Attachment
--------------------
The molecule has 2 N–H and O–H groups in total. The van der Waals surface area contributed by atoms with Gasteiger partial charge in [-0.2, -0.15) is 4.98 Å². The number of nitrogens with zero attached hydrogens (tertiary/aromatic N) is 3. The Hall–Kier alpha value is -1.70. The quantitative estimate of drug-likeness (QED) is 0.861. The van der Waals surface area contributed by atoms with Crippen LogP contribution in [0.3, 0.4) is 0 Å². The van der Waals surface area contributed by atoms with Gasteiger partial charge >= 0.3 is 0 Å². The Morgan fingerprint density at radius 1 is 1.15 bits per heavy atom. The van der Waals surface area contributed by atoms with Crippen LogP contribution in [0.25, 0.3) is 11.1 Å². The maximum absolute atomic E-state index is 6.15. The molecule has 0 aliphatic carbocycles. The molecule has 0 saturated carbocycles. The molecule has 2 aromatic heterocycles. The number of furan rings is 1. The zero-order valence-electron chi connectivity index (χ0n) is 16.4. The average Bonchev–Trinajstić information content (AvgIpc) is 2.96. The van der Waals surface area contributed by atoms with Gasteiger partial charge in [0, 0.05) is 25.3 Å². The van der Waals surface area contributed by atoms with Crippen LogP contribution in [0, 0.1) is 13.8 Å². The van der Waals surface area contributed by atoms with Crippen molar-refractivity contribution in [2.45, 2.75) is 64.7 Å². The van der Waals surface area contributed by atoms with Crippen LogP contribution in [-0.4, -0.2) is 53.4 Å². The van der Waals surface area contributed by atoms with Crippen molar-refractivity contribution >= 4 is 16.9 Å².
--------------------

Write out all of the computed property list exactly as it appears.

The molecule has 2 N–H and O–H groups in total. The van der Waals surface area contributed by atoms with Gasteiger partial charge in [-0.2, -0.15) is 4.98 Å². The number of nitrogens with zero attached hydrogens (tertiary/aromatic N) is 3. The Hall–Kier alpha value is -1.70. The quantitative estimate of drug-likeness (QED) is 0.861. The van der Waals surface area contributed by atoms with Crippen LogP contribution in [0.3, 0.4) is 0 Å². The van der Waals surface area contributed by atoms with Gasteiger partial charge >= 0.3 is 0 Å². The Morgan fingerprint density at radius 1 is 1.15 bits per heavy atom. The van der Waals surface area contributed by atoms with Crippen LogP contribution in [0.25, 0.3) is 11.1 Å². The maximum absolute atomic E-state index is 6.15. The molecule has 0 aliphatic carbocycles. The molecule has 0 saturated carbocycles. The molecule has 2 aromatic heterocycles. The number of furan rings is 1. The zero-order valence-electron chi connectivity index (χ0n) is 16.4. The average Bonchev–Trinajstić information content (AvgIpc) is 2.96. The van der Waals surface area contributed by atoms with Gasteiger partial charge in [0, 0.05) is 25.3 Å². The van der Waals surface area contributed by atoms with Crippen LogP contribution in [0, 0.1) is 13.8 Å². The van der Waals surface area contributed by atoms with Crippen molar-refractivity contribution in [2.45, 2.75) is 64.7 Å². The van der Waals surface area contributed by atoms with Crippen LogP contribution in [-0.4, -0.2) is 53.4 Å². The van der Waals surface area contributed by atoms with Crippen molar-refractivity contribution >= 4 is 16.9 Å².